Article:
Delivery race among Indian grocery startups brings road safety risks By Reuters
© Reuters. A delivery person leaves a dark store of the SoftBank-funded Blinkit, an Indian company which is offering 10 minute deliveries for groceries, in New Delhi, India, January 19, 2022. Picture taken on January 19, 2022. REUTERS/Anushree Fadnavis
By Aditya Kalra and Abhirup Roy
NEW DELHI (Reuters) – Indian grocery startups are luring tech-savvy customers with the promise of deliveries within 10 minutes, sparking a boom in “quick commerce”, but heating up concerns about road safety as bike riders scramble to meet tight deadlines.
Competition is already intense in India’s $600-billion grocery retailing industry, populated by the likes of Amazon (NASDAQ:), Walmart (NYSE:)’s Flipkart and Indian billionaire Mukesh Ambani’s Reliance.
Now SoftBank-backed Blinkit and its rival Zepto are racing to hire staff and open stores in their bid to grab a share of the market by offering the convenience of delivery in 10 minutes, far lower than the hours, or days competitors take.
Their mission: pack groceries within a few minutes at so-called dark stores, or small warehouses in densely populated neighbourhood buildings, and send bike riders to nearby locations with about seven minutes to spare.
“It’s a threat to the larger players,” Ashwin Mehta, a lead IT sector analyst at India’s Ambit Capital, told Reuters. “If people get used to 10 minutes, those companies offering 24-hour deliveries will be forced to reduce their timelines.”
As activity grows, research firm RedSeer says India’s quick commerce sector, worth $300 million last year, will swell 10-15 times to touch $5 billion by 2025.
Blinkit and Zepto, started by two 19-year-old dropouts from Stanford, have caught consumers’ fancy, satisfying cravings for food and impulse shopping, as well as urgent needs for daily supplies.
“This is very convenient, it has made a lifestyle change,” said Sharmistha Lahiri, who now turns to Blinkit to fill the gap when ingredients suddenly run out in her kitchen, from tomatoes for soup to chocolate icing for a cake.
The 75-year-old, who lives in the city of Gurugram near the capital, New Delhi, was a keen user of Amazon and Indian conglomerate Tata’s online grocer BigBasket, but prizes Blinkit’s rapid response in such situations.
The unbeatable convenience of rapid deliveries is evident in Europe and the United States, where companies such as Turkey’s Getir and Germany’s Gorillas are expanding fast, but India’s accident-prone roads make quick commerce a dangerous business.
“Ten minutes is very sharp,” said a former road secretary, Vijay Chhibber. “If there was a (road safety) regulator, it would have said this can’t be a company’s unique selling point.”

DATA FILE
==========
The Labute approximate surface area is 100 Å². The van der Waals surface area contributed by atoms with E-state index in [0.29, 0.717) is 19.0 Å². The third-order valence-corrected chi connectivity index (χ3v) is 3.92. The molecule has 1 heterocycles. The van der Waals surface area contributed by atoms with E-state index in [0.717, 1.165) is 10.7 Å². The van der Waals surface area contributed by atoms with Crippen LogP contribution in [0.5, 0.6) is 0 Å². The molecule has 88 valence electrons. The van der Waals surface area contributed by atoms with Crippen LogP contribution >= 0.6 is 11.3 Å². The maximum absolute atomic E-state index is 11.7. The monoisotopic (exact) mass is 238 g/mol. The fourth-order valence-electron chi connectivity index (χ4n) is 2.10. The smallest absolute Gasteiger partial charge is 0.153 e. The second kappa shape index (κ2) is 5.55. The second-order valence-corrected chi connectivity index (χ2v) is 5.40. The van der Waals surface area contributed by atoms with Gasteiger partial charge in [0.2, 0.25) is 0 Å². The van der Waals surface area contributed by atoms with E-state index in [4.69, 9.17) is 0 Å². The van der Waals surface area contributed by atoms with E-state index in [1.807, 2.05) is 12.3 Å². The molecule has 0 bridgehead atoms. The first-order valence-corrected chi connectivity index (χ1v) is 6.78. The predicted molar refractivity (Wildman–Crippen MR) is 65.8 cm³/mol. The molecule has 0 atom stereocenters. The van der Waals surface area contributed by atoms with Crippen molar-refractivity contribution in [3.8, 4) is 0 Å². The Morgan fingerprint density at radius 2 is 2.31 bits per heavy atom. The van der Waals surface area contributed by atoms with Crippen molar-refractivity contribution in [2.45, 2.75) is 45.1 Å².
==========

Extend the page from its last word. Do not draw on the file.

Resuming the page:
Blinkit and Zepto did not respond to queries from Reuters.
RISKY ROADS, DRIVERS’ WOES
Even in cities, most roads are riddled with potholes, while cattle or other animals straying into traffic present a frequent challenge for motorists, who often violate basic rules.
Last year, the World Bank said India had a death every four minutes on its roads. Crashes kill about 150,000 people each year.
All the 13 drivers for Blinkit and Zepto whom Reuters interviewed in the key cities of Mumbai, New Delhi and Gurugram said they faced pressure to meet delivery deadlines, which often led to speeding, for fear of being rebuked by store managers.
“We get five to six minutes and I feel tense and fear for my life,” said one Blinkit driver, who sought anonymity.
In August, Blinkit’s chief executive said on Twitter (NYSE:) that riders were not penalised and could deliver “at their own pace and rhythm,” as dark stores are always near destination sites.
Delivery riders disagreed. In their rush, many of them told Reuters, they mark orders as having been delivered even before they get to the destination.
And if a customer complained about the practice, they faced a penalty of 300 Indian rupees ($4.03). A Blinkit app screenshot provided by one driver showed the term, MDND, or “Marked Delivered, Not Delivered” used to designate such items.
Frustration was also on display in the conversation on a WhatsApp group of Blinkit riders in Mumbai reviewed by Reuters.
“Ban this 10-minute (delivery),” said one user, after pictures were posted of a rider said to have been injured in a deadline rush.
The concerns reflect the dark side of India’s booming gig economy, in which workers often say they feel shortchanged or battle tough working conditions.
Blinkit calls its service “indistinguishable from magic” and says it wants to become a $100-billion business.
Zepto has been valued at $570 million and has set its eyes on becoming a $20-billion company, already backed by investors such as U.S.-based Glade Brook Capital.
The instant delivery market is a $50-billion opportunity, India’s largest offline retailer, Reliance, said this month, when it invested in Dunzo, another Indian startup that runs a 19-minute delivery service.
But, unlike most foreign companies that charge $2 to $3 a delivery, deliveries by Indian startups are mostly free in a nation with a population of 1.4 billion potential customers.
“With free delivery, the business is unlikely to be viable,” said T.N. Hari, who heads human resources at online grocery BigBasket, which delivers most orders within five hours.
“And with a delivery fee that makes it viable, the market size is likely to be small.”
For now, Indians are hooked.
Deliveries on New Year’s Eve included more than 43,000 cans of fizzy drinks, a Blinkit investor said on Twitter, adding, “33,440 condoms were ordered on @letsblinkit today. Someone ordered 80 condoms in one go.”